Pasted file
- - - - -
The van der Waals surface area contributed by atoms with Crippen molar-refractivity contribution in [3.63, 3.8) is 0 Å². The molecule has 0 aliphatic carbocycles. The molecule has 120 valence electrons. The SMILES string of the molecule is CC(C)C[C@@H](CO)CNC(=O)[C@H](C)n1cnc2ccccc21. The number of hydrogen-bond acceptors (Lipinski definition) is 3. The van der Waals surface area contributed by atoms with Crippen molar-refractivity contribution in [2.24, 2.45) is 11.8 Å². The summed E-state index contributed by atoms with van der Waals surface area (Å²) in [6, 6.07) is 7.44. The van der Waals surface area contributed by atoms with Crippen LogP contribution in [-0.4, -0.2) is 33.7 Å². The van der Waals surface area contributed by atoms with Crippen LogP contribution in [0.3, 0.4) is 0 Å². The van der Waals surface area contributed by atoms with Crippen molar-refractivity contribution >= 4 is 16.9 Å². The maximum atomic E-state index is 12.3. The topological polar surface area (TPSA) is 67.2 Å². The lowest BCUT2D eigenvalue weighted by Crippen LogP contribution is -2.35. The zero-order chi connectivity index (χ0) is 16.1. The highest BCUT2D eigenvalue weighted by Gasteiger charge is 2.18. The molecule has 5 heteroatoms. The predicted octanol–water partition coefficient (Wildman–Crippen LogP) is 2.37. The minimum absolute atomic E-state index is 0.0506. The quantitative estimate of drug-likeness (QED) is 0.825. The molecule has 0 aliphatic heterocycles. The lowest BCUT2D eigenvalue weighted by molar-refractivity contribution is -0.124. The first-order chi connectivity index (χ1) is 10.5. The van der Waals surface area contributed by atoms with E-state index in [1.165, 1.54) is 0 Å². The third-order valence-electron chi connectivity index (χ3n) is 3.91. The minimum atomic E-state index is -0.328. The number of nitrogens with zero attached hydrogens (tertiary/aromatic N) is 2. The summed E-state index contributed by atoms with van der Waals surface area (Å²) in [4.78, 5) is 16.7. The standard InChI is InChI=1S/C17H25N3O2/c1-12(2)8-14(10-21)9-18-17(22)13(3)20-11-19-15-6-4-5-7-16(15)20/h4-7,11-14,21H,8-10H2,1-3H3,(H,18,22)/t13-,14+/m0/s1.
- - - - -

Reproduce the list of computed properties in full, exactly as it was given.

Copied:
The van der Waals surface area contributed by atoms with Crippen molar-refractivity contribution in [3.63, 3.8) is 0 Å². The molecule has 0 aliphatic carbocycles. The molecule has 120 valence electrons. The SMILES string of the molecule is CC(C)C[C@@H](CO)CNC(=O)[C@H](C)n1cnc2ccccc21. The number of hydrogen-bond acceptors (Lipinski definition) is 3. The van der Waals surface area contributed by atoms with Crippen molar-refractivity contribution in [2.24, 2.45) is 11.8 Å². The summed E-state index contributed by atoms with van der Waals surface area (Å²) in [6, 6.07) is 7.44. The van der Waals surface area contributed by atoms with Crippen LogP contribution in [-0.4, -0.2) is 33.7 Å². The van der Waals surface area contributed by atoms with Crippen LogP contribution in [0.3, 0.4) is 0 Å². The van der Waals surface area contributed by atoms with Crippen molar-refractivity contribution >= 4 is 16.9 Å². The maximum atomic E-state index is 12.3. The topological polar surface area (TPSA) is 67.2 Å². The lowest BCUT2D eigenvalue weighted by Crippen LogP contribution is -2.35. The zero-order chi connectivity index (χ0) is 16.1. The highest BCUT2D eigenvalue weighted by Gasteiger charge is 2.18. The molecule has 5 heteroatoms. The predicted octanol–water partition coefficient (Wildman–Crippen LogP) is 2.37. The minimum absolute atomic E-state index is 0.0506. The quantitative estimate of drug-likeness (QED) is 0.825. The molecule has 0 aliphatic heterocycles. The lowest BCUT2D eigenvalue weighted by molar-refractivity contribution is -0.124. The first-order chi connectivity index (χ1) is 10.5. The van der Waals surface area contributed by atoms with E-state index in [1.165, 1.54) is 0 Å². The third-order valence-electron chi connectivity index (χ3n) is 3.91. The minimum atomic E-state index is -0.328. The number of nitrogens with zero attached hydrogens (tertiary/aromatic N) is 2. The summed E-state index contributed by atoms with van der Waals surface area (Å²) in [4.78, 5) is 16.7. The standard InChI is InChI=1S/C17H25N3O2/c1-12(2)8-14(10-21)9-18-17(22)13(3)20-11-19-15-6-4-5-7-16(15)20/h4-7,11-14,21H,8-10H2,1-3H3,(H,18,22)/t13-,14+/m0/s1.